Title: TKTK


Memes have dominated the 2016 presidential election, satirizing the candidates’ looks, dramatizing their controversial policies, and commercializing their battle cries (“I’m with Her!” “Grab ‘Em by the Pussy!”). Hillary Clinton and Donald Trump have been both their subjects and creators. Their over-paid marketing staff have embraced memes as a convenient, lighthearted way to clap back at their opponent (“Delete your account”), spread campaign messages, and pander to specific racial groups (“abuela” jokes for the Hispanic folks, Beyonce lyrics for the black, Pokemon Go references for millennials).

College students are the most enthusiastic consumer of memes. While they understand the advertising and entertainment values of memes, liberal and conservative students alike also notice the harmful ways in which meme culture has influenced politics in the past year.

Ann Park, a politics major at NYU, said that memes disproportionately benefit Clinton because Trump is more problematic and, therefore, so much more “memable.”

“Memes get people to focus on the shortcomings of the candidates instead of their strengths,” she said. “You can only  this is how it benefits Clinton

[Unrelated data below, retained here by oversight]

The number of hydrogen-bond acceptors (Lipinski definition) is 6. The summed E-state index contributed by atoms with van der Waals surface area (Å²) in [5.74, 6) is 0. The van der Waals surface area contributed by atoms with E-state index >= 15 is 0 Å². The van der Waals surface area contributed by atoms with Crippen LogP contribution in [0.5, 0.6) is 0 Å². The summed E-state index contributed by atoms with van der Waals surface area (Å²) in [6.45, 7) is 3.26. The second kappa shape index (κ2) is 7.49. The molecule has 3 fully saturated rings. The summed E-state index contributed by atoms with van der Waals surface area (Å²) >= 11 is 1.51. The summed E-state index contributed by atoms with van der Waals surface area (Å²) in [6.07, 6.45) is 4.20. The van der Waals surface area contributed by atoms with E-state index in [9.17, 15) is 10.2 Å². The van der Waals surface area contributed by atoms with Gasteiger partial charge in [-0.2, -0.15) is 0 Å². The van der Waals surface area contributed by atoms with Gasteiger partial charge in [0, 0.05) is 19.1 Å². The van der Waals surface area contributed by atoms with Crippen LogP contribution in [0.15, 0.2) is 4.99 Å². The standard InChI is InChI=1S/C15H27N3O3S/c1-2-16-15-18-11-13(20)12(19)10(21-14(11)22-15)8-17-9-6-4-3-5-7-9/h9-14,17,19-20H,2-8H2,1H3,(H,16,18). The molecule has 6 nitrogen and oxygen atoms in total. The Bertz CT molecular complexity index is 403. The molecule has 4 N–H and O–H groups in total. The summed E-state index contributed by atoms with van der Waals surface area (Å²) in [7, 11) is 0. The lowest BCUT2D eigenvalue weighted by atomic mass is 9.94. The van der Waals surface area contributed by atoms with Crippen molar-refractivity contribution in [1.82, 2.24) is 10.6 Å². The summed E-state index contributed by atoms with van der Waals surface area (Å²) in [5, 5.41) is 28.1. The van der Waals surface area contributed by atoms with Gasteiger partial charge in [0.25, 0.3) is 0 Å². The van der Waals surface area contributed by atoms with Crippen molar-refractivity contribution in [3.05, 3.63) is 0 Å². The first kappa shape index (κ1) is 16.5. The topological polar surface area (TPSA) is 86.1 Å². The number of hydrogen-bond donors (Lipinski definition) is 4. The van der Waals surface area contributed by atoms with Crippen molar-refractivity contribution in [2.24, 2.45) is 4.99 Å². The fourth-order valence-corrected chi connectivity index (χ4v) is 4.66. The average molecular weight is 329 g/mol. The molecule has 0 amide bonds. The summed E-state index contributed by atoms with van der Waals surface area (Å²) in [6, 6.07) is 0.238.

more people know about hillary’s emails than her

Aside from that, memes also helped cultivate enticing but flatly false rumors, Park said. On both sides of the political aisle, this claims rings true. News of Clinton’s pneumonia in September sent Dems and Republicans alike scurrying for explanations. Many thought she was in critical condition. Somehow somewhere, a body double theory miraculously gained traction.

Trump’s sniffing fits at the three debates (only marginally less embarrassing than his actual performances) inspired a string of hilarious memes insinuating that he’s not only a KKK offspring but also a coke addict. It was all fun until former presidential candidate Howard Dean legitimized the cocaine rumor by tweeting about it. It got people wondering if Trump’s actually doing coke (he isn’t).

“Memes are an innovative advertising tool, that’s for sure,” Park said. “But it absolutely should not be your main news source.”

For Ashley Powell, a junior at Hillsdale College in Michigan, the saturation of memes in this election cycle has diverged the public’s attention from the significance and viability of the candidates’ policies, which is far more important than their antics.

“They’re yet another manifestation of media bias,” she said, referencing the inundation of of anti-Trump memes posted by major news outlets. “I never see a compilation of anti-Clinton tweets on Huff Po or Buzzfeed, and I assure you there are plenty of those around.”

  • more to come